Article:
JS: Where were you on September 11th?
JSF: I was in New York, in my apartment in Queens.
JS: What do you remember?
JSF: I remember being fixated on the news. I remember certain images very, very, very vividly… I think my memory of the day is really through images, sort of the planes going into the towers, bodies coming down. I wanted to reflect that in the book. September 11 was the most visually documented event in human history. There’s never been anything seen by so many people.
JS: What do you think the lessons of September 11 are, where is September 11 going to stand in our cultural lexicon?
JSF: It’s really not clear… nothing will ever make September 11th okay. There are ways to exacerbate it, to make it worse, and there are probably ways to kind of deal with it. I don’t think the right answer is to look for retribution. I think we need to ask why it happened in the first place, what made so many people willing to die for that event. Why did so many people in world cheer in the streets when it happened? What’s behind that? I think the answers to those questions will probably continue to give meaning to what happened.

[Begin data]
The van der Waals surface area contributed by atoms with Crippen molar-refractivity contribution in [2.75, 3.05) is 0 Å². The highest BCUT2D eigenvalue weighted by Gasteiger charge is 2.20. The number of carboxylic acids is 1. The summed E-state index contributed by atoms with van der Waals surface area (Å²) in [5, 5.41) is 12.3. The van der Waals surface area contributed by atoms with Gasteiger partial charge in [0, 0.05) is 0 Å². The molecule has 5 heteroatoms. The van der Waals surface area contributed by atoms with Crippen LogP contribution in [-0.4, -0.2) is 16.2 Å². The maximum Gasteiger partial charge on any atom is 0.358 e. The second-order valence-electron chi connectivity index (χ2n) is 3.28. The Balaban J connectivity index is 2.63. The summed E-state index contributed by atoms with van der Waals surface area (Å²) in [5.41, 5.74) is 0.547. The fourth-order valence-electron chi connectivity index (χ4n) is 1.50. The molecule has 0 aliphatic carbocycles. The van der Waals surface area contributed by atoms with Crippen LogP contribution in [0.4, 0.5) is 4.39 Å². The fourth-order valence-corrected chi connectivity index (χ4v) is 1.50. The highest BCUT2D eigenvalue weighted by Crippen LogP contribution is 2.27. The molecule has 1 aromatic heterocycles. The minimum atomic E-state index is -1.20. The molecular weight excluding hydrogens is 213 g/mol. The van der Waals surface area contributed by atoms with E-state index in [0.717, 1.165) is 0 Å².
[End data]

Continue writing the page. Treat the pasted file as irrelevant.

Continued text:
JS: What’s it like to wake up to Michiko Kakutani panning Extremely Loud and Incredibly Close [Author’s note: the interview was conducted the morning her review came out in the New York Times]
JSF: I guess I’m now in good company [laugh].
JS: Is that the worst review you’ve gotten?
JSF: Yeah, in my life… It’s just one of those things. What can you say? There’s nothing to say.
JS: In terms of your own books, to you feel they appeal to a younger generation? You make a lot of references to things someone older than yourself might not understand.
JSF: I just don’t know. I know that some reviews I’ve gotten because the reader is more conservative, it’s not necessarily true that older readers are more conservative. I would say that it’s not really age as much as a kind of conservativeness, a kind of protection of what novels are.